The grass around the 1958 Beech Travel Air was beaten down, trampled by thousands of feet, wearing a path around the wings and tail of N100BH. When you see this kind of wear and tear on the ground at Oshkosh, where more than 2,000 show planes sit proudly in the sun, it’s a sure sign that something special has arrived.
The airplane literally glistened in the sun—an unmistakable gleam reflected by the windshield challenged everyone to draw closer. In the 1950s, Olive Ann and Walter Beech were known for turning out classy airplanes from their Wichita, Kan., plant, but few rolled out the door that even remotely looked like this one at Oshkosh.
Today, most Travel Airs are used by flight schools for twin-engine training, relatively few are in private hands and even fewer are in pristine condition. A useful load of 1,172 pounds, an economical fuel flow and relatively fast cruise speeds didn’t overcome the higher horsepower and gross weights offered by Beech’s new light twin, the Baron. The Beech model 95 first filled the product slot between the model 35 V-tail Bonanza and the larger twin-engine D-50 Twin Bonanza. One hundred and seventy-three airplanes were built that first year, and by the time production ended 10 years later, 720 Travel Airs had been manufactured.
Beech couldn’t have known it was creating an unsung twin-engine workhorse. Conceived as a simple step in its product line, the Travel Air’s simple elegance and economic operation made it one of Beech’s most successful airplanes, the proverbial light-light twin. The first versions of the airplane shared the fuselage and interior detailing of the J35 Bonanza, arguably the finest-handling versions of the V-tail airplane ever made.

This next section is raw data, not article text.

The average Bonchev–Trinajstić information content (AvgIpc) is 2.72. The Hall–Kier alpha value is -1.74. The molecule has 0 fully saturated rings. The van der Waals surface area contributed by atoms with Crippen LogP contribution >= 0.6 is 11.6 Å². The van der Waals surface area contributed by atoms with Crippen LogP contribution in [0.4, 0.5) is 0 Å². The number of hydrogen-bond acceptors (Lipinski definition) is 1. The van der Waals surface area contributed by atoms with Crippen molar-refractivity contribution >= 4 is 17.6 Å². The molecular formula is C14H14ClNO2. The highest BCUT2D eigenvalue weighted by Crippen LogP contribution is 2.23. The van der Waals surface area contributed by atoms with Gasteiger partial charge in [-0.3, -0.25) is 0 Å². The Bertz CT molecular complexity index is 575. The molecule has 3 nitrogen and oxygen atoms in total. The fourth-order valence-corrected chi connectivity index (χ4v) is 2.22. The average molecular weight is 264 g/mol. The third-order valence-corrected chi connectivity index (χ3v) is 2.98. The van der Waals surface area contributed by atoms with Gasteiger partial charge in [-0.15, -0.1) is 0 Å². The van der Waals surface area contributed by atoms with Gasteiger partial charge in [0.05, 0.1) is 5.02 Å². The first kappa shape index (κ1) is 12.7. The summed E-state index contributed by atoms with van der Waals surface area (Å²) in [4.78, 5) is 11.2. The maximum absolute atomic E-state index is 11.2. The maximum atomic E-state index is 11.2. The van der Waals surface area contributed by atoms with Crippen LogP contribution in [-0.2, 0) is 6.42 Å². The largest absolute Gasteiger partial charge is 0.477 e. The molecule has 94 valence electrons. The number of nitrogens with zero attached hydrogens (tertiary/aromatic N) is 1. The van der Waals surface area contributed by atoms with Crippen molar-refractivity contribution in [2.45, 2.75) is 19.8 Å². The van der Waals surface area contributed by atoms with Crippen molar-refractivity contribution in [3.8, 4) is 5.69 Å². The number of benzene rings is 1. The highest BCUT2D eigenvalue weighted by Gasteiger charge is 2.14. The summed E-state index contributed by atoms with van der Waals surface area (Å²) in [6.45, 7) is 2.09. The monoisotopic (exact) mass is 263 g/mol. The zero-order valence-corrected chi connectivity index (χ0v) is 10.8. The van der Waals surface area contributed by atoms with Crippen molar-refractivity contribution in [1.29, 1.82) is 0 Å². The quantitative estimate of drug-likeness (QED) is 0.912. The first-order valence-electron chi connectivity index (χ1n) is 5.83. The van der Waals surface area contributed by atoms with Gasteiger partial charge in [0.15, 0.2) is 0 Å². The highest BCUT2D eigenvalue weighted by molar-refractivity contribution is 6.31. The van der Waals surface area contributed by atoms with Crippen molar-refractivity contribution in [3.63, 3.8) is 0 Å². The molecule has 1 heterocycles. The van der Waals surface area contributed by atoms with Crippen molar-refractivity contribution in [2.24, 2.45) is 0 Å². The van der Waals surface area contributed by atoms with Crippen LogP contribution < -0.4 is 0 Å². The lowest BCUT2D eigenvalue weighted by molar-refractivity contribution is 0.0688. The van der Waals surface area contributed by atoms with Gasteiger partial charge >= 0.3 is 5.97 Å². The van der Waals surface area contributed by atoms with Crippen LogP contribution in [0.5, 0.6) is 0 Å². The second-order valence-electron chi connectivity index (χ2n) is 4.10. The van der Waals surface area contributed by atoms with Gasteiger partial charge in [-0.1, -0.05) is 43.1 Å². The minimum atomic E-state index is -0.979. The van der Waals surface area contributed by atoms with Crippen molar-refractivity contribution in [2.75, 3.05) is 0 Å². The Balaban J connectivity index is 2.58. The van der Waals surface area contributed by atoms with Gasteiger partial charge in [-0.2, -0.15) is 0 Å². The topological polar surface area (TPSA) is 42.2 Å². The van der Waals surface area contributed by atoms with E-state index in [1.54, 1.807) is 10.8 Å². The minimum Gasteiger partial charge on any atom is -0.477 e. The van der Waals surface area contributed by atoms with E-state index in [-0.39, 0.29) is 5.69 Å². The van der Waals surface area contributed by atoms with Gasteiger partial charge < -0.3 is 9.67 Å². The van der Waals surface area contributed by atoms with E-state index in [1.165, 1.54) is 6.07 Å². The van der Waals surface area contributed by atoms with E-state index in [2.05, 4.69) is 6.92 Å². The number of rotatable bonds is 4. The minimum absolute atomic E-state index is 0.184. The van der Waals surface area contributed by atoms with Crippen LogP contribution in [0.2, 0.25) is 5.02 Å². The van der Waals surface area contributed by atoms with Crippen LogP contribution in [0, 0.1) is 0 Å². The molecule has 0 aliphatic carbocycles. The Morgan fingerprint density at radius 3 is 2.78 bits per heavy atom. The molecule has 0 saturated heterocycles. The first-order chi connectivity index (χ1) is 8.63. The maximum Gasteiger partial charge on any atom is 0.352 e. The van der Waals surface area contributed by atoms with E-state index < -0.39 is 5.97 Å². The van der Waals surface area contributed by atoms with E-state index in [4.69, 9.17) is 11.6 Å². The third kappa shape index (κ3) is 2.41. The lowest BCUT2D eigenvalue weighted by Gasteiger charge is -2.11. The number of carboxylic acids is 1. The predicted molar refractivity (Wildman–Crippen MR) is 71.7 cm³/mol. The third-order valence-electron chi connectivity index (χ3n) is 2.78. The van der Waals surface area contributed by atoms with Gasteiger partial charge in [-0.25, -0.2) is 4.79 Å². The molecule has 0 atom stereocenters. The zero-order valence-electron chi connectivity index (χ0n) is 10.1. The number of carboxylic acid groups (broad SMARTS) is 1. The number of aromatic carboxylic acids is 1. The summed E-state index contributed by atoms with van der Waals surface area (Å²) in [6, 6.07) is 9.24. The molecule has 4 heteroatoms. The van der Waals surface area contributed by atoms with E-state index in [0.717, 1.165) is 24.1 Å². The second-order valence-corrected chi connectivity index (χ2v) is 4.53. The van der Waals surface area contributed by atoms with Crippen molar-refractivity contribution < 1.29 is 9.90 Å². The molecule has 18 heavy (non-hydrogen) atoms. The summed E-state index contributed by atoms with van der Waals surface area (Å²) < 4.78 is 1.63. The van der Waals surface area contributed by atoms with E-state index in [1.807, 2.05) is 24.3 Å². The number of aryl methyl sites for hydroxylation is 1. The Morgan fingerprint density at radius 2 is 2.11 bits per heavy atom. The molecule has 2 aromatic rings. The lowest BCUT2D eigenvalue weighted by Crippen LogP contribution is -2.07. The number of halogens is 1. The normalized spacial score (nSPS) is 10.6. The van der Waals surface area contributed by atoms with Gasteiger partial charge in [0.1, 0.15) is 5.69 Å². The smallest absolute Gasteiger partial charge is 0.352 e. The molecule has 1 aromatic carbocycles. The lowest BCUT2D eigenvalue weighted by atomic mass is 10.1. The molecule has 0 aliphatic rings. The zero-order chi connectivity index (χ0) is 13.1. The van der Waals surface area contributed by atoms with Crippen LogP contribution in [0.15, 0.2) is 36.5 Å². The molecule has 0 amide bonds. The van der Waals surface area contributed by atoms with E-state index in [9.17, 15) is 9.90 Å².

Crisp roll and positive pitch response have endeared the airplane to thousands of fledgling multi-engine pilots. Good handling and, by today’s standards, marginal single-engine performance aren’t enough to save an airplane from the oblivion of use and neglect, however. Some special verve or attraction is required. Without a V-tail, or two big-bore engines and six seats, you have to wonder what was special about this particular “Badger.” For those who didn’t know, Beech was originally going to call the model 95 project the Badger until it became known that the U.S. Air Force was also interested in the name. Deferring to the Air Force, Beech chose to resuscitate an old name in its history, and the new Travel Air was born.
How did this Travel Air come to dazzle the crowds at Oshkosh? The truth is that the airplane got there by accident—or the result of accidental friendship.
You could say that the restoration of N100BH began in the Airframe and Powerplant School, where JJ Janovetz and Richard Wheeler became friends. Their love of things aviation led them to the decision to work on their private pilot’s licenses, which in turn resulted in their partnership in a Piper Warrior. Along the way, Janovetz went to work as a mechanic for renowned air-show pilot Charlie Hilliard. Janovetz became a true craftsman with aluminum and steel, one of those rare mechanics who works in art rather than nuts and bolts.
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